On my last day in this lovely city I decided to wander further afield and visit the new Magritte museum and the adjoining Musée des Beaux Arts. There was also a lamp I wanted to buy. I spotted it, late yesterday afternoon, in the window of an interior design shop. It spoke to me. I’m a bit of a lamp fetishist, I’m afraid. I don’t really need another lamp, but this one, in the form of a shell, will be perfect on my credenza.

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Heading outside, I walked the 15 minutes in a straight line to the Grand Place and veered right towards the Place Albertine. Trudging through snow and over the still ice-encrusted sidewalks (it appears that the city’s snow removal services don’t do sidewalks), I eventually reached this park: a pristine, public park designed in a neoclassicist, geometric style.  As if frozen in time, its petrified sculptures lay under a mantle of snow:

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She looks cold.


It was a pleasant experience walking through that silent, unpeopled park, the distant sounds of the city muffled by the snow. I finally reached the Magritte museum and spent the next hour wandering contentedly through its galleries, looking at and learning about the work of this Belgian surrealist artist (1898-1967):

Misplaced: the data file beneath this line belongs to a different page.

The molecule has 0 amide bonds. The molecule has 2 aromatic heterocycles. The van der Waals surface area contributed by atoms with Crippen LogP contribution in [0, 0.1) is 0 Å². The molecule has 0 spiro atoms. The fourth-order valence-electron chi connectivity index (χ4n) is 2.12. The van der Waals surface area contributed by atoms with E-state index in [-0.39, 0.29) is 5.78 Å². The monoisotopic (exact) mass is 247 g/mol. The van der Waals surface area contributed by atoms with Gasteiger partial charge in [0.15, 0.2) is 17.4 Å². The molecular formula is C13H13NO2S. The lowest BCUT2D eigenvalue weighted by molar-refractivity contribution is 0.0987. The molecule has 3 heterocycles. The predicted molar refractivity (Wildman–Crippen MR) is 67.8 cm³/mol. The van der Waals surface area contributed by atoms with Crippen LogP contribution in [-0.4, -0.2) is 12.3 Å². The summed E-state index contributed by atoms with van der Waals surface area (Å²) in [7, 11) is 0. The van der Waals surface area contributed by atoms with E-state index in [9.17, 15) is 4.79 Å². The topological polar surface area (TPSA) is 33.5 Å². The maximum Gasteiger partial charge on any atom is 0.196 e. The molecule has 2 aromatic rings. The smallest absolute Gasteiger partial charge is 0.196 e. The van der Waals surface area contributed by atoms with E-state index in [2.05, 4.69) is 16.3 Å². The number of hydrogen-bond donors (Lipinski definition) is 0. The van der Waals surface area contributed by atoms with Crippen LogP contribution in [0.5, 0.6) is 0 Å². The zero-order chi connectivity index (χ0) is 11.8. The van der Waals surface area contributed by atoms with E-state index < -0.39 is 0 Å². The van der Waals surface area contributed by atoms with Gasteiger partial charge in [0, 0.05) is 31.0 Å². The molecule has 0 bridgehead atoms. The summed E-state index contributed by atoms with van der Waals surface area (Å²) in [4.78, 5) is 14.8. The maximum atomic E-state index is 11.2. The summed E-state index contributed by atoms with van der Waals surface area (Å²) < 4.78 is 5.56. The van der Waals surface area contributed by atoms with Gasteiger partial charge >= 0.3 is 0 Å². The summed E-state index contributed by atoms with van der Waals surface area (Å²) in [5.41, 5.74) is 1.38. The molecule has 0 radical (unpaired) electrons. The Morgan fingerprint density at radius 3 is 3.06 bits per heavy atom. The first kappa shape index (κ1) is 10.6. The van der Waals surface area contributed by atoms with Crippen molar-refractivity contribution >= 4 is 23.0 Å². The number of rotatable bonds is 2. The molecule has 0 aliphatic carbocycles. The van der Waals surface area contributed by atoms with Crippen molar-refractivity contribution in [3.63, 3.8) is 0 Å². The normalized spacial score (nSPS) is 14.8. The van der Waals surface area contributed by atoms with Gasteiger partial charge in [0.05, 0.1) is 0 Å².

“Rene Magritte’s work has both philosophical and poetic content which corresponds to certain social and intellectual trends, particularly of the second half of the twentieth century. His work was not easy to approach at the outset, however, and makes a constant call on us to relinquish, at least temporarily, our usual expectations of art.  Magritte never responds to our demands and expectations. He offers us something else instead.”

And then, sadly, it was time to return to Paris. I reluctantly made my way back to the B&B. I didn’t have time to visit the Musée des Beaux Arts, nor a dozen other places of interest on my list. Collecting my belongings from the B&B, I walked the short distance to the train station only to learn that the train was delayed again due to weather conditions. I bought a hot chocolate and a waffle in the food court. I think I gained a few kilos which isn’t surprising considering I subsisted primarily on chocolate, fries, waffles and beer for two days. The trip back to Paris was comfortable and relaxing. Service on that route is operated by Thalys, the high-speed train operator jointly owned by French, German and Belgian national railways. I’ll definitely return to Brussels.

So what took me so long to discover the place? I guess I was busy discovering other places. What I particularly like about this city is its eclecticism – the blend of different styles and vibes ranging from Baroque to Art Nouveau, old-world to avant-garde, rebellious to conformist, flamboyant to austere, all with an underlying quirkiness.